Putin reeling as long-range precision strikes devastate supply lines

Ukraine: Russia 'humiliated' by defeat in Kherson

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Russian President Vladimir Putin gave the go-ahead for tens of thousands of troops to begin their invasion of Ukraine more than six months ago on February 24. s a result, a path of destruction has been left throughout Ukraine, with many towns and cities reduced to rubble after coming under heavy attack as the war grew more brutal. But Russia’s troops have suffered several setbacks throughout, forced out of many regions in Ukraine they had been hoping to occupy after being met with fierce opposition resistance.

Russia has also lost tens of thousands of its own soldiers in the war, with thousands of weapons and military vehicles destroyed along the way.

Now the latest intelligence update from the UK Ministry of Defence (MoD) suggests Russia’s struggles are continuing at pace as it battles to get the upper hand on Ukraine.

The update on Twitter read: “From early on 29 August 2022, several brigades of the Ukrainian Armed Forces increased the weight of artillery fires in front line sectors across southern Ukraine.

“Ukrainian long-range precision strikes continue to disrupt Russian resupply. It is not yet possible to confirm the extent of Ukrainian advances.

“However, since the start of August, Russia has made significant efforts to reinforce its force on the western bank of the Dnipro River around Kherson.

“The Southern Military District’s (SMD) 49th Combined Arms Army has highly likely been augmented with components of the Eastern Military District’s (EMD) 35th Combined Arms Army.

“Most of the units around Kherson are likely under-manned and are reliant upon fragile supply lines by ferry and pontoon bridges across the Dnipro.”

The MoD said the integration of the SMD and EMD units indicates a “significant reorganisation of Russia’s force in Ukraine”.

It further added in the intelligence update: “There is a realistic possibility that Russia has moved to rationalise the several, semi-independent, operational commands which contributed to its poor performance early in the invasion.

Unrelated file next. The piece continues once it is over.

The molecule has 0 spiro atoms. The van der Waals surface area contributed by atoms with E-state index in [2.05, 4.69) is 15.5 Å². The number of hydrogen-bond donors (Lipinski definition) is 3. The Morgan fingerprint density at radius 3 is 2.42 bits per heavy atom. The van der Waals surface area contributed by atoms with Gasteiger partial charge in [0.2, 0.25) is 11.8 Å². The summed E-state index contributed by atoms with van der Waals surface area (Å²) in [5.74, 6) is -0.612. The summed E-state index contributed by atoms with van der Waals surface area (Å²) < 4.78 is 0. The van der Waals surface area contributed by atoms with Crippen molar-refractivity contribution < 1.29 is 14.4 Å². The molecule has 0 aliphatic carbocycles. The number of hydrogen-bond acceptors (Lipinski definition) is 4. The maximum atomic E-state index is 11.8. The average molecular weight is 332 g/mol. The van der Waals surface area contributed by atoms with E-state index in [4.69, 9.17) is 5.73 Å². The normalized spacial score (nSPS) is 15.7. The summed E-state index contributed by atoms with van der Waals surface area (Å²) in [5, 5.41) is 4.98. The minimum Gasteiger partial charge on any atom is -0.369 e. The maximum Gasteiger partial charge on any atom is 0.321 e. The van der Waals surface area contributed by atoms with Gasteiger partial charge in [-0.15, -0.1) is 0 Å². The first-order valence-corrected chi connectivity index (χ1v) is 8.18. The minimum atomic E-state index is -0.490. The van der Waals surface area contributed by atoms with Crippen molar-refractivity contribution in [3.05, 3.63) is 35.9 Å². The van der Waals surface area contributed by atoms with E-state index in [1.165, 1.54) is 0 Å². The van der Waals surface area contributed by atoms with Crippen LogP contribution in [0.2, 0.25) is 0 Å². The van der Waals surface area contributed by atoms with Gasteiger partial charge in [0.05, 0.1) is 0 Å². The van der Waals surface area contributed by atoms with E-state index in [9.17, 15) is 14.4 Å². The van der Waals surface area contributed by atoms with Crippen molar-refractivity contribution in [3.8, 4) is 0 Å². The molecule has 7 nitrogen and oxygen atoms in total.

“If Ukraine succeeds in undertaking sustained offensive operations, the cohesion of this untested structure will likely be a key factor in the sustainability of Russian defences in the south.”

This comes with Putin being shamed by his own troops who have been wasting missiles on fake High Mobility Artillery Rocket System (HIMARS) set up by Ukraine’s military.

The Ukrainian decoy HIMARS are made from wood but are indistinguishable from an artillery battery through the lens of a Russian drone.

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Russia has used these aerial devices to scope out potential missile targets, before transmitting their locations to naval cruise missile carriers in the Black Sea.

But the clever decoys have reportedly attracted at least 10 Russian Kalibr cruise missiles, which has now seen Ukraine expand the production of the replicas.

These rocket system decoys are proving to be a crucial tactic to use against its bigger and better-equipped invading Russian enemy.

The US-supplied HIMARS 50-mile firing range – double the 25-mile reach of the M777 Howitzer – thus pinpointing why Russia is so determined to destroy them.

They have proved central in the war and have been used to destroy Russian ammunition depots, supply lines and logistical hubs.

A senior Ukrainian official told the Washington Post: “When the UAVs see the battery, it’s like a VIP target.”

George Barros, a researcher at the Institute for the Study of War, said: “If the Russians think they hit a HIMARS, they will claim they hit a HIMARS.

“Russian forces very well be overstating their battle damage assessments after hitting HIMARS decoys.”

Rob Lee, a military analyst at the Foreign Policy Research Institute, commented: “A Kalibr missile launched at a fake HIMARS target in a field is a missile that can’t be used against a Ukrainian city.”

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